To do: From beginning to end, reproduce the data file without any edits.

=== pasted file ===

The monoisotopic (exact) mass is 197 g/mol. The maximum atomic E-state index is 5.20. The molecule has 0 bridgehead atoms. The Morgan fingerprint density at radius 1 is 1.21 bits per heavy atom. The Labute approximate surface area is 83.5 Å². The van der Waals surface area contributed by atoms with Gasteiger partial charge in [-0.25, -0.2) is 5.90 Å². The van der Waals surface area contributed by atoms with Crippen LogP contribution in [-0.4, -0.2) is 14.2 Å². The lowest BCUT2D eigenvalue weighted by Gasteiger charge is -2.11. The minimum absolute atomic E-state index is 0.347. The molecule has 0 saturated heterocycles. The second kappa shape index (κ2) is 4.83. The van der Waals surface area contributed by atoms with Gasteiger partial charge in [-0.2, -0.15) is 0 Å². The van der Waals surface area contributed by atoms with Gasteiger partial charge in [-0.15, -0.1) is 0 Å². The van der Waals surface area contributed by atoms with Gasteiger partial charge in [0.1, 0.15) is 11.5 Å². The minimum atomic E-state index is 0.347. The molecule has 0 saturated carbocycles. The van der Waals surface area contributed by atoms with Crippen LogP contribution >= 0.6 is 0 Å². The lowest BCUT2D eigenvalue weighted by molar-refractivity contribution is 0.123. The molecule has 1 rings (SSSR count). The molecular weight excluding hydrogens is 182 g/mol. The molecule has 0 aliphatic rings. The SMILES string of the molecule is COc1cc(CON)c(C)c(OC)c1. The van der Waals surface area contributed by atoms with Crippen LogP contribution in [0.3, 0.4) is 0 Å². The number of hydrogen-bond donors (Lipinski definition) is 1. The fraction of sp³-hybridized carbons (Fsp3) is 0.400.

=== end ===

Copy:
The monoisotopic (exact) mass is 197 g/mol. The maximum atomic E-state index is 5.20. The molecule has 0 bridgehead atoms. The Morgan fingerprint density at radius 1 is 1.21 bits per heavy atom. The Labute approximate surface area is 83.5 Å². The van der Waals surface area contributed by atoms with Gasteiger partial charge in [-0.25, -0.2) is 5.90 Å². The van der Waals surface area contributed by atoms with Crippen LogP contribution in [-0.4, -0.2) is 14.2 Å². The lowest BCUT2D eigenvalue weighted by Gasteiger charge is -2.11. The minimum absolute atomic E-state index is 0.347. The molecule has 0 saturated heterocycles. The second kappa shape index (κ2) is 4.83. The van der Waals surface area contributed by atoms with Gasteiger partial charge in [-0.2, -0.15) is 0 Å². The van der Waals surface area contributed by atoms with Gasteiger partial charge in [-0.15, -0.1) is 0 Å². The van der Waals surface area contributed by atoms with Gasteiger partial charge in [0.1, 0.15) is 11.5 Å². The minimum atomic E-state index is 0.347. The molecule has 0 saturated carbocycles. The van der Waals surface area contributed by atoms with Crippen LogP contribution >= 0.6 is 0 Å². The lowest BCUT2D eigenvalue weighted by molar-refractivity contribution is 0.123. The molecule has 1 rings (SSSR count). The molecular weight excluding hydrogens is 182 g/mol. The molecule has 0 aliphatic rings. The SMILES string of the molecule is COc1cc(CON)c(C)c(OC)c1. The van der Waals surface area contributed by atoms with Crippen LogP contribution in [0.3, 0.4) is 0 Å². The number of hydrogen-bond donors (Lipinski definition) is 1. The fraction of sp³-hybridized carbons (Fsp3) is 0.400.